Hearing about a bruised tooth can be alarming. Will the tooth heal? Will it actually turn black and blue? Having a better understanding of this common form of dental trauma may alleviate your fears and encourage you to explore your treatment options.
What Causes a Bruised Tooth?
Just like a bruise on your knee from falling off a bicycle, a bruised tooth is typically caused by trauma or injury. The black and blue of a body bruise are the results of capillaries bursting and darkening the surface of the skin. A similar discolouration can occur on an injured tooth. The impacted tooth might also ache from the blow to the ligaments that support it.
When dental trauma occurs (such as a sports injury or biting a hard object), the soft tissue and ligaments around a tooth absorb the impact. When this happens, it causes the capillaries around the tooth to burst and travel through the apical foramen, or the opening at the tip of the root, giving the tooth a pink discolouration.
What Does It Look Like?
The injured tooth may turn grey, which could be permanent. Your dentist will likely want to monitor a grey tooth closely since it could mean that the pulp inside it is no longer vital and is at risk for infection or decay, explains the American Dental Association, thus requiring a root canal.
A pink tooth isn’t very attractive, but luckily it may be able to heal back to its normal colour. The pinkish hue could be a sign of internal root resorption, explains a case series in the Journal of Conservative Dentistry.
Treating a Bruised Tooth
According to ToothIQ, the treatment for a tooth that has suffered an impact but is not cracked or luxated (moved in its socket) often boils down to careful monitoring. Your dentist may ask you to return for a series of followup appointments. They will check for problems, such as an abscess or sensitivity. They may also take X-rays and eventually perform a root canal, if necessary.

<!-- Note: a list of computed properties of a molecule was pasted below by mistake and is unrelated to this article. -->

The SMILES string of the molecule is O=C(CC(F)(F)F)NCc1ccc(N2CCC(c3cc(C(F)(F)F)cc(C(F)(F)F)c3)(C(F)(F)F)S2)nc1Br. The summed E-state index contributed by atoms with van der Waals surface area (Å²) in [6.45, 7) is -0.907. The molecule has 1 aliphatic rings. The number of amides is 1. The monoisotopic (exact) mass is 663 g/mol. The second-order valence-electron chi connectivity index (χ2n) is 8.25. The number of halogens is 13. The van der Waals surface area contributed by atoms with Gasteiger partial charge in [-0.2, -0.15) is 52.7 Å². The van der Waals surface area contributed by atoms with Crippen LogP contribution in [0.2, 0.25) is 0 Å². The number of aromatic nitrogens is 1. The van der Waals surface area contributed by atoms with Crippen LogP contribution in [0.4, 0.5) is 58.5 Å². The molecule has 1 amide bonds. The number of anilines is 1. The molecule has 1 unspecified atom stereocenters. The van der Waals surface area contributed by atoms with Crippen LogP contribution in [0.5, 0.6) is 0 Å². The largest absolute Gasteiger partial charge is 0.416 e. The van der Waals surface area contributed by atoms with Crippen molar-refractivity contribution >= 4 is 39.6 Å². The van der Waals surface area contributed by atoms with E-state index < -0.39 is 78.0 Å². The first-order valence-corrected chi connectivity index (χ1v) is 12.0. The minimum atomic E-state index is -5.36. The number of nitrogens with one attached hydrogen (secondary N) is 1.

While you are waiting for the tooth to heal and for your dentist to determine if you need further treatment, there are a few things you can do to soothe the ache.
- Begin with over-the-counter pain relievers. Inflammation from an oral injury can be painful. Medication like ibuprofen or acetaminophen can sometimes help reduce swelling and aches. It’s unlikely that your dentist will prescribe any stronger painkillers. Be sure to follow the directed instructions for OTC medicine or speak with a doctor or pharmacist before taking any.
- Ask about a custom night guard. If the damage was a result of teeth grinding in your sleep, your dentist might suggest wearing a guard at night to protect your teeth and ligaments from future damage.
- Be patient. Treatment for a bruised tooth may not happen immediately. Acting too quickly can result in unnecessary treatment, so it’s important to take time to heal and follow your dentist’s instructions. Your dentist will identify what solution is best suited for the type of trauma the tooth has experienced.
Seeking help from your dentist is crucial for treating traumatic dental injuries. If your tooth is painful or discoloured, make an appointment as soon as possible to find out what you should do to treat it.